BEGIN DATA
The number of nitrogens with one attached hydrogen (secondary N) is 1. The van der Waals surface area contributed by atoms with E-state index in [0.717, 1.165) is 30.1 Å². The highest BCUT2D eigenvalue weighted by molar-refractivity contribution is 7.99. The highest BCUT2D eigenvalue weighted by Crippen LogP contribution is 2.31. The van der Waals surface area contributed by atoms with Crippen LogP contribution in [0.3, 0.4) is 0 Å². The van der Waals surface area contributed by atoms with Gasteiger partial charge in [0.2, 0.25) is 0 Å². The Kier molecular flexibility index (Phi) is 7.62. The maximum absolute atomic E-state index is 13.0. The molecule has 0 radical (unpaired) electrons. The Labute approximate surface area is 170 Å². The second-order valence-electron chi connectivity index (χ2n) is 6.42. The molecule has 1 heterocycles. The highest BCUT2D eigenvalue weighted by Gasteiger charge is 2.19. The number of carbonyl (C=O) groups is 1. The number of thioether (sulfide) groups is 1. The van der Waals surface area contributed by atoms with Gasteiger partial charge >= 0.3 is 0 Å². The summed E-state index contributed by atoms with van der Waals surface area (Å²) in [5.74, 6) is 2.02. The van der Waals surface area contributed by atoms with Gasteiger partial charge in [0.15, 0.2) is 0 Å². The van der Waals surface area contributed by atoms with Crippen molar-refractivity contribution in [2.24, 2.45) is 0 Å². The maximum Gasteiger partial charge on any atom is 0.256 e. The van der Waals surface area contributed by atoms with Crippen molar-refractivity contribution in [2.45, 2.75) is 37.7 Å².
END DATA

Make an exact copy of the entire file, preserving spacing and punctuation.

The number of nitrogens with one attached hydrogen (secondary N) is 1. The van der Waals surface area contributed by atoms with E-state index in [0.717, 1.165) is 30.1 Å². The highest BCUT2D eigenvalue weighted by molar-refractivity contribution is 7.99. The highest BCUT2D eigenvalue weighted by Crippen LogP contribution is 2.31. The van der Waals surface area contributed by atoms with Crippen LogP contribution in [0.3, 0.4) is 0 Å². The van der Waals surface area contributed by atoms with Gasteiger partial charge in [0.2, 0.25) is 0 Å². The Kier molecular flexibility index (Phi) is 7.62. The maximum absolute atomic E-state index is 13.0. The molecule has 0 radical (unpaired) electrons. The Labute approximate surface area is 170 Å². The second-order valence-electron chi connectivity index (χ2n) is 6.42. The molecule has 1 heterocycles. The highest BCUT2D eigenvalue weighted by Gasteiger charge is 2.19. The number of carbonyl (C=O) groups is 1. The number of thioether (sulfide) groups is 1. The van der Waals surface area contributed by atoms with Gasteiger partial charge >= 0.3 is 0 Å². The summed E-state index contributed by atoms with van der Waals surface area (Å²) in [5.74, 6) is 2.02. The van der Waals surface area contributed by atoms with Gasteiger partial charge in [0.15, 0.2) is 0 Å². The van der Waals surface area contributed by atoms with Crippen molar-refractivity contribution in [2.24, 2.45) is 0 Å². The maximum Gasteiger partial charge on any atom is 0.256 e. The van der Waals surface area contributed by atoms with Crippen molar-refractivity contribution in [2.45, 2.75) is 37.7 Å².